|Matthew Henry's Concise Commentary|
10:11-15 There is a practice in the East, of charming serpents by music. The babbler's tongue is an unruly evil, full of deadly poison; and contradiction only makes it the more violent. We must find the way to keep him gentle. But by rash, unprincipled, or slanderous talk, he brings open or secret vengeance upon himself. Would we duly consider our own ignorance as to future events, it would cut off many idle words which we foolishly multiply. Fools toil a great deal to no purpose. They do not understand the plainest things, such as the entrance into a great city. But it is the excellency of the way to the heavenly city, that it is a high-way, in which the simplest wayfaring men shall not err, Isa 25:8. But sinful folly makes men miss that only way to happiness.
Verse 14. - A fool also is full of words. The word for "fool" here is oaks/, which implies a dense, confused thinker. Alive the word was kesil, which denotes rather the self-confidence of the dull and stupid man. Moreover the fool multiplieth words. He not only speaks foolishly, but he says too much (cutup. Ecclesiastes 5:2). It is not mere loquacity that is here predicated of the fool, though that is one of his characteristics, but, as-the rest of the verse shows, the prating of things about which he knows nothing. He talks as though he knew everything and there were no limitation to human cognition. A man cannot tell what shall be. And yet, or although, no man can really predict the future. The fool speaks confidently of such things, and thereby proves his imbecility. Instead of "what shall be," the Septuagint has, Τί τὸ γενόμενον καὶ τί τὸ ἐσόμενον, "What has been and what shall be;" the Vulgate, Quid ante se fuerit, "What has been before him." This reading was introduced probably to obviate a seeming tautology in the following clause, And what shall be after him, who can tell? But this clause has a different signification from the former, and presents a closer definition. The future intended may be the result of the fool's inconsiderate language, which may have fatal and lasting consequences; or it may refer to the visitation of his sins upon his children, in accordance with the denunciation of Deuteronomy 5:9; Deuteronomy 29:20-22; or it may include the life beyond the grave. The uncertainty of the future is a constant theme; see Ecclesiastes 3:22; Ecclesiastes 6:11, 12; Ecclesiastes 7:14; Ecclesiastes 8:17; and compare Christ's parable of the rich fool (Luke 12:16-20), and St. James's warning in his Epistle (James 4:13-16).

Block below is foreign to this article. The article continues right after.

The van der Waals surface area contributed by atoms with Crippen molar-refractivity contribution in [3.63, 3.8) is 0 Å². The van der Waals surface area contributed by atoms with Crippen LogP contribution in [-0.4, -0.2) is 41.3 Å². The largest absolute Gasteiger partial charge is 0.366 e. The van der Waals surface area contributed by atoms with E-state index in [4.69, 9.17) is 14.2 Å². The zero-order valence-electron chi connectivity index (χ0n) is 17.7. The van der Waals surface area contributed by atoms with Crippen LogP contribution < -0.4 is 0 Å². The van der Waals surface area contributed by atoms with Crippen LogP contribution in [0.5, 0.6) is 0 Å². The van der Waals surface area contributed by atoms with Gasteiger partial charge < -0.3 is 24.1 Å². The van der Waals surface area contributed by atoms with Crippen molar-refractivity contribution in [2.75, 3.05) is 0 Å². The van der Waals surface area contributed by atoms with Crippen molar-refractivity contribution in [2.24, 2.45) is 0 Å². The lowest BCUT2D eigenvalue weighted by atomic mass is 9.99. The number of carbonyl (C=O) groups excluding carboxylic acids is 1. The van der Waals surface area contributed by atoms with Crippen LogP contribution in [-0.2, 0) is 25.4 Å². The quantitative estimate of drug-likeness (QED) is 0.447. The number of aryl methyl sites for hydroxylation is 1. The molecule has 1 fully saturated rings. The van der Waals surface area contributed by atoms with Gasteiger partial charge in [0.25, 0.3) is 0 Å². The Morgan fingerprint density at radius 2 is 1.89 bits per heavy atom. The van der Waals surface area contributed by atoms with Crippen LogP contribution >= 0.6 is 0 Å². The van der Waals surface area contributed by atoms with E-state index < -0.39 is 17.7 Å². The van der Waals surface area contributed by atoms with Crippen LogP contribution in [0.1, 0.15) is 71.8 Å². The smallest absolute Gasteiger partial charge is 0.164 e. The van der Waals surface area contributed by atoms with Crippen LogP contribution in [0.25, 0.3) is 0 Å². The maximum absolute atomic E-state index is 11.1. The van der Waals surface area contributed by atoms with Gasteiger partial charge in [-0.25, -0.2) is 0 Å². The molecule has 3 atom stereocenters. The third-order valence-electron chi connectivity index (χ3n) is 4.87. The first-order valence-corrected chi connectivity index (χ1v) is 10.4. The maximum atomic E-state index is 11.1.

Gill's Exposition of the Entire Bible
A fool also is full of words,.... Or, "multiplies words" (y). Is very talkative, says the same thing over and over again; uses an abundance of waste words, that have no meaning in them; utters every thing that comes uppermost, without any order or judgment; affects to talk on every subject, whether he knows anything of it or not; and will engross all the conversation to himself, though of all in company the most unfit for it;
a man cannot tell what shall be; and what shall be after him who can tell him? what the fool is talking of; what is the drift of his discourse; or where it will end, and what he will bring it to, it is so noisy, confused, and incoherent: or no man can tell future things, or what will come to pass; nor can any man inform another of future events; and yet a fool boasts and brags of what he shall do, and what he shall have, as if he was master of the future, and knew for certain what would come to pass, which the wisest of men do not.
(y) "multiplicabit", Pagninus, Montanus; "multiplicat", Vatablus, Mercerus, Drusius, Amama, Gejerus, Rambachius, Cocceius.
Jamieson-Fausset-Brown Bible Commentary
14. full of words—(Ec 5:2).
a man cannot tell what shall be—(Ec 3:22; 6:12; 8:7; 11:2; Pr 27:1). If man, universally (including the wise man), cannot foresee the future, much less can the fool; his "many words" are therefore futile.
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